I’m Learning to Be Grateful Despite Quarantine
Our world is changing. Shelves are partially stocked, hugging friends is discouraged, church services are online, and we study and work remotely. We crave connection. Things will improve eventually, but that seems a lifetime away.
Finding routines and things in our lives that are “normal” is not always easy, but fortunately, there are things that remain the same.
My adult son is an essential worker, so he goes out every day with a bit of anxiety about COVID-19. When he arrives at his apartment, he feels safe and secure with enough to eat, a warm bed to sleep in, and internet service.
The other thing that has remained a constant for him has been his ability to access factor. He infuses factor twice a week to keep his clotting levels up so that his chances of bleeding are lower. He calls his patient care coordinator, tells her he needs another shipment of factor, and within a few days receives a refrigerated box with his medication and supplies.
This is his normal, and fortunately, the state of the world has not affected his monthly shipment.
Perhaps this is a time that is beneficial to someone with a rare disorder. To my knowledge, except for lupus, most medications are not in high demand for those with the virus, and accessing what people need has not yet been a problem. So far, getting factor and supplies has not been a problem, and I hope this is true for those with other rare disorders.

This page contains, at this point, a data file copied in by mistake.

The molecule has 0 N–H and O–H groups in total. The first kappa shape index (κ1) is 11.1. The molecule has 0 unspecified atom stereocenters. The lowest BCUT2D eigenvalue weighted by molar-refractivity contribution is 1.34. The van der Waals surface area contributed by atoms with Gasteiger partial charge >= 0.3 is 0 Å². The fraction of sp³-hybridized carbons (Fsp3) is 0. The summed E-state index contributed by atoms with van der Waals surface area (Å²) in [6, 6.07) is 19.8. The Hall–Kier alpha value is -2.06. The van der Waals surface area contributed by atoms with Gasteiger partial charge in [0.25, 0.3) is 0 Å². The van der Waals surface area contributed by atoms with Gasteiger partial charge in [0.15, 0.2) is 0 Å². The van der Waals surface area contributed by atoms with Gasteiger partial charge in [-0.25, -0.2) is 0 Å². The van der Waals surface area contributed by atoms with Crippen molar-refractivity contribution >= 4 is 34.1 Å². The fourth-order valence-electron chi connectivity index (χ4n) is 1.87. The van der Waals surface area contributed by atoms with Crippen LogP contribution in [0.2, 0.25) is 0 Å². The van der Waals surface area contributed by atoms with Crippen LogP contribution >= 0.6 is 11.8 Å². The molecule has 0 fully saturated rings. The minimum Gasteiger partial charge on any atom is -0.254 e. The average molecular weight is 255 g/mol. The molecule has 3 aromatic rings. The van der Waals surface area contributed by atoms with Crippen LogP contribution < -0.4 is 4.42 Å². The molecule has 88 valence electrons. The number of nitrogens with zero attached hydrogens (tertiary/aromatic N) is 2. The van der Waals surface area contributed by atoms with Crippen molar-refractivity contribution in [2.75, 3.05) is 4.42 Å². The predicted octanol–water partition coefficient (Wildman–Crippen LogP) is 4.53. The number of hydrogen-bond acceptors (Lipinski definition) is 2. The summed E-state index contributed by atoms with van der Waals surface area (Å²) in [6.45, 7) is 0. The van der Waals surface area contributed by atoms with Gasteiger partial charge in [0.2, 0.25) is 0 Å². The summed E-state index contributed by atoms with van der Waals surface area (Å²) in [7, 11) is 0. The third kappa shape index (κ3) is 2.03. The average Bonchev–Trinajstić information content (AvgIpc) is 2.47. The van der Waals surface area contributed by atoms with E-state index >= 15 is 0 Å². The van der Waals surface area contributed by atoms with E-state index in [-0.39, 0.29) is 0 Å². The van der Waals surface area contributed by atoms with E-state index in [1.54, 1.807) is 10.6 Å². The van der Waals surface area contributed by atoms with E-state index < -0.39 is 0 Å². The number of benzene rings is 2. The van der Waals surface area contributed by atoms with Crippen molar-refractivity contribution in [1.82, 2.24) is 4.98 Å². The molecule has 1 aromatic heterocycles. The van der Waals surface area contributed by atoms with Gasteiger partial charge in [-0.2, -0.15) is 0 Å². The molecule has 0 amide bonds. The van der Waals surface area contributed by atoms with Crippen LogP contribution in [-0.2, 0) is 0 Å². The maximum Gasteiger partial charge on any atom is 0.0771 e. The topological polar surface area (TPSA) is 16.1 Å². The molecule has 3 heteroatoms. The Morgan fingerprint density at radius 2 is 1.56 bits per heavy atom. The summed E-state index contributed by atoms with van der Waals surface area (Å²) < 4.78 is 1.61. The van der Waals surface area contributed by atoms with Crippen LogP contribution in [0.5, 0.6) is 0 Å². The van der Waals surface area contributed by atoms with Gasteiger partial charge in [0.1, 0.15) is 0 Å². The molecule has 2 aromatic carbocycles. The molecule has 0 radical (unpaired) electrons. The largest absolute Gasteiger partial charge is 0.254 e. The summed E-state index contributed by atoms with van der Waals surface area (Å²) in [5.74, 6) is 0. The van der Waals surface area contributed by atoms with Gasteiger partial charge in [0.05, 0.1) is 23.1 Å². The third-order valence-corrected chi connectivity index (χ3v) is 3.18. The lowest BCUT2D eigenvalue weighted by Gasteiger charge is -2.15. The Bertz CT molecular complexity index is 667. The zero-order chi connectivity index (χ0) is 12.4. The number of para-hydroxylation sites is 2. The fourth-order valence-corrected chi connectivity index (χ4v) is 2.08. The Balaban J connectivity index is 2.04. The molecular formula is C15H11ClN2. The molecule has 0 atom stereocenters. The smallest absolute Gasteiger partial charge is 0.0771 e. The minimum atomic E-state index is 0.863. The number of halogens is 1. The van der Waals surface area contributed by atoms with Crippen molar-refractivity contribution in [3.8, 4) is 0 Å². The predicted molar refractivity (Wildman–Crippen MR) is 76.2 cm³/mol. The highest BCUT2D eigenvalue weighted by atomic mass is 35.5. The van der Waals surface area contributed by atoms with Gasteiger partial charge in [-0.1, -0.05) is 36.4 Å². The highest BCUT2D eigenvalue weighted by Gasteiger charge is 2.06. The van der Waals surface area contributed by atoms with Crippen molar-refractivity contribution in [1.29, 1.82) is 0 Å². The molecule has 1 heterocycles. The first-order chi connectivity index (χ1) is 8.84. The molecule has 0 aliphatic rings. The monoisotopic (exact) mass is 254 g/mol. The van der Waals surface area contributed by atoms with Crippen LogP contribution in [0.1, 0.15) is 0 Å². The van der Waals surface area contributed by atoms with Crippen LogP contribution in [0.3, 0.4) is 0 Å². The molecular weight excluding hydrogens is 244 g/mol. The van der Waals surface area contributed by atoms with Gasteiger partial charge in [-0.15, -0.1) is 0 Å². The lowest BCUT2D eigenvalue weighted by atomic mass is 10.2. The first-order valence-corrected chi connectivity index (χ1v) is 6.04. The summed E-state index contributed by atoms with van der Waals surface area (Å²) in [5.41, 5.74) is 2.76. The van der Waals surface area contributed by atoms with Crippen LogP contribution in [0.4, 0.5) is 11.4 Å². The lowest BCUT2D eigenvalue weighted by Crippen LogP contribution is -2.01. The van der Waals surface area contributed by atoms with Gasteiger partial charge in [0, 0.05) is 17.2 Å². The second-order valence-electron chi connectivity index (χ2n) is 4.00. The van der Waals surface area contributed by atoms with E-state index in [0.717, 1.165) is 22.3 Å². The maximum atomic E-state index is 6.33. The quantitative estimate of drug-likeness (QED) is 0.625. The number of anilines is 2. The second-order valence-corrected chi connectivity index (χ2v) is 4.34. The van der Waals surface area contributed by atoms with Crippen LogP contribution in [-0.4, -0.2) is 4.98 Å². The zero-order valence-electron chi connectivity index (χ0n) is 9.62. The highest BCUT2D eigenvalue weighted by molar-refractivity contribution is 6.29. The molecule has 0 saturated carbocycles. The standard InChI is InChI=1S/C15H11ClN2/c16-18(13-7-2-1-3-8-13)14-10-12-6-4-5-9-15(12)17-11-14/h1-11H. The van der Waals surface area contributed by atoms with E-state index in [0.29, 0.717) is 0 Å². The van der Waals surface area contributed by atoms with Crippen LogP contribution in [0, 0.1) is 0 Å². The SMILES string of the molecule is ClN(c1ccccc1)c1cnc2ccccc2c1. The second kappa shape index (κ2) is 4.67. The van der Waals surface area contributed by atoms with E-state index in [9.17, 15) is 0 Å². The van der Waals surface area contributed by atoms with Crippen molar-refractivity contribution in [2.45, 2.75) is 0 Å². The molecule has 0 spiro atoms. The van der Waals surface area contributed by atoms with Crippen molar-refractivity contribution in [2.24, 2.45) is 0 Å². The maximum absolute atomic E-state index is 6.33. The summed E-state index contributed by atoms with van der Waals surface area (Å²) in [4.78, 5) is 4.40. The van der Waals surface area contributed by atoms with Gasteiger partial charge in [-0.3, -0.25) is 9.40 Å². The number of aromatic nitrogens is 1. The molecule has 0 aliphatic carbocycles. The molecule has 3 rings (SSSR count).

It is my hope that the crisis in the world will not lead to a crisis for the bleeding disorder and other rare disorder communities in obtaining their needed medications and supplies.
I am learning some important lessons while living in quarantine. I will not take my health for granted. I am grateful for the treatments that my sons have that enable them to live empowered lives. And I will never take for granted the personal connections that I have in my life.
Even as an introvert, I find that I miss my connections with people outside of the home. We may never be the same after the threat of COVID-19 passes, but it is my hope that we will be better and stronger. Despite any illness we might live with, I hope that our hearts and minds are energized for the beautiful things yet to come.
Note: Hemophilia News Today is strictly a news and information website about the disease. It does not provide medical advice, diagnosis, or treatment. This content is not intended to be a substitute for professional medical advice, diagnosis, or treatment. Always seek the advice of your physician or another qualified health provider with any questions you may have regarding a medical condition. Never disregard professional medical advice or delay in seeking it because of something you have read on this website. The opinions expressed in this column are not those of Hemophilia News Today or its parent company, BioNews Services, and are intended to spark discussion about issues pertaining to hemophilia.